For the 25-49 age group, data in this chart do not sum to the all cancers combined total provided elsewhere, because 'Brain, other central nervous system (CNS) and intracranial tumours' includes tumours that are malignant, benign and of uncertain or unknown behaviour but only the malignant tumours are included in 'all cancers combined' total. For all age groups percentages may not sum to 100% due to rounding.
 

More than half (53% in 2014-2016) of all male cancer deaths in the UK each year occur in the elderly aged 75+. A further 44% occur in male adults aged 50-74 and 3% occur in males aged 25-49. Children (aged 0-14), and young people (aged 15-24), each account for less than 1% of all cancer deaths in the UK each year.[1-3]

In boys in the UK, brain, other central nervous system (CNS) and intracranial tumours are the most common cause of cancer death, accounting for almost four in ten (37%) of all cancer deaths in 2014-2016.[1-3]

In male young people in the UK, brain, other central nervous system and intracranial tumours are the most common cause of cancer death, accounting for almost a fifth (18%) of all cancer deaths in 2014-2016.[1-3]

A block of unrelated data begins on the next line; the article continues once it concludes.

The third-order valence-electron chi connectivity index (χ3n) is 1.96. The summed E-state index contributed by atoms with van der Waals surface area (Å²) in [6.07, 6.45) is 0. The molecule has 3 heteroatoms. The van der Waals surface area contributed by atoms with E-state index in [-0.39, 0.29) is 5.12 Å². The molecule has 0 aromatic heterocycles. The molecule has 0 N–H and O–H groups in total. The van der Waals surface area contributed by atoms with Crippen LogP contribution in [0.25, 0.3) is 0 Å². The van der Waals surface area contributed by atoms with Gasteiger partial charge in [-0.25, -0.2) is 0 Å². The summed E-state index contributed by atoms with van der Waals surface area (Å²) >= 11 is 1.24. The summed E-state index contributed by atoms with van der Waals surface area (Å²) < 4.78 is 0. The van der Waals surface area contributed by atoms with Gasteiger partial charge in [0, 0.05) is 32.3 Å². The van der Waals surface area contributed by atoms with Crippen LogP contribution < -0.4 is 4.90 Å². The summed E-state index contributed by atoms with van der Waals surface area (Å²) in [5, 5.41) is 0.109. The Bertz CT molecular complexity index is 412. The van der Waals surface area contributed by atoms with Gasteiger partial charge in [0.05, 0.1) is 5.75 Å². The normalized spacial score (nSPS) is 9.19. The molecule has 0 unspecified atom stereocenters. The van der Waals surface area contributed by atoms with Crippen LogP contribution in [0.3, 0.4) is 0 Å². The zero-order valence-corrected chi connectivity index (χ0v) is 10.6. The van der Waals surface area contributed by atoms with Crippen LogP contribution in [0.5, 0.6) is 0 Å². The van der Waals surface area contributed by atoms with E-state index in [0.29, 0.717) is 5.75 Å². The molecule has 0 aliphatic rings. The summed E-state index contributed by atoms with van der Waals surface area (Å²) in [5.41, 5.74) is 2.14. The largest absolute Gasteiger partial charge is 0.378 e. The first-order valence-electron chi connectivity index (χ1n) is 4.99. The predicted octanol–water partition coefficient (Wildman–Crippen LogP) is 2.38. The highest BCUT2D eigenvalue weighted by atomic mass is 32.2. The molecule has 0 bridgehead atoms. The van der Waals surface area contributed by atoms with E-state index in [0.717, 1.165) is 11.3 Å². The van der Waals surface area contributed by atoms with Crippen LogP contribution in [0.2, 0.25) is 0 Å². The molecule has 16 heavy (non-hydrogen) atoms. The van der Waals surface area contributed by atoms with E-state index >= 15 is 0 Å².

In males aged 25-49 in the UK, lung cancer is the most common cause of cancer death, accounting for around three in twenty (14%) of all deaths in 2014-2016.[1-3]

In males aged 50-74 in the UK, lung cancer is the most common cause of cancer death, accounting for a quarter (25%) of all cancer deaths in 2014-2016.[1-3]

In males aged 75+ in the UK, lung cancer is the most common cause of cancer death, accounting for a fifth (20%) of all cancer deaths in 2014-2016.[1-3]

References

  1. Data were provided by the Office for National Statistics on request, October 2017. Similar data can be found here: http://www.ons.gov.uk/peoplepopulationandcommunity/birthsdeathsandmarriages/deaths.
  2. Data were provided by ISD Scotland on request, October 2017. Similar data can be found here: http://www.isdscotland.org/Health-Topics/Cancer/Publications/index.asp.
  3. Data were provided by the Northern Ireland Cancer Registry on request, December 2017. Similar data can be found here: http://www.qub.ac.uk/research-centres/nicr/.

About this data

Data is for UK, 2014-2016.

Ages 0-14 and 15-24: Brain ICD-10 C70-C72; Leukaemia ICD-10 C90-C95; Other cancers ICD-10 C00-C69, C73-C90, C96-C97, D32-D33, D35.2-D35.4, D42-D43, D44.3-D44.5; All cancers combined C00-C97, D32-D33, D35.2-D35.4, D42-D43, D44.3-D44.5.

Ages 25-49: Brain ICD-10 C70-C72, C75.1-C75.3, D32-D33, D35.2-D35.4, D42-D43, D44.3-D44.5.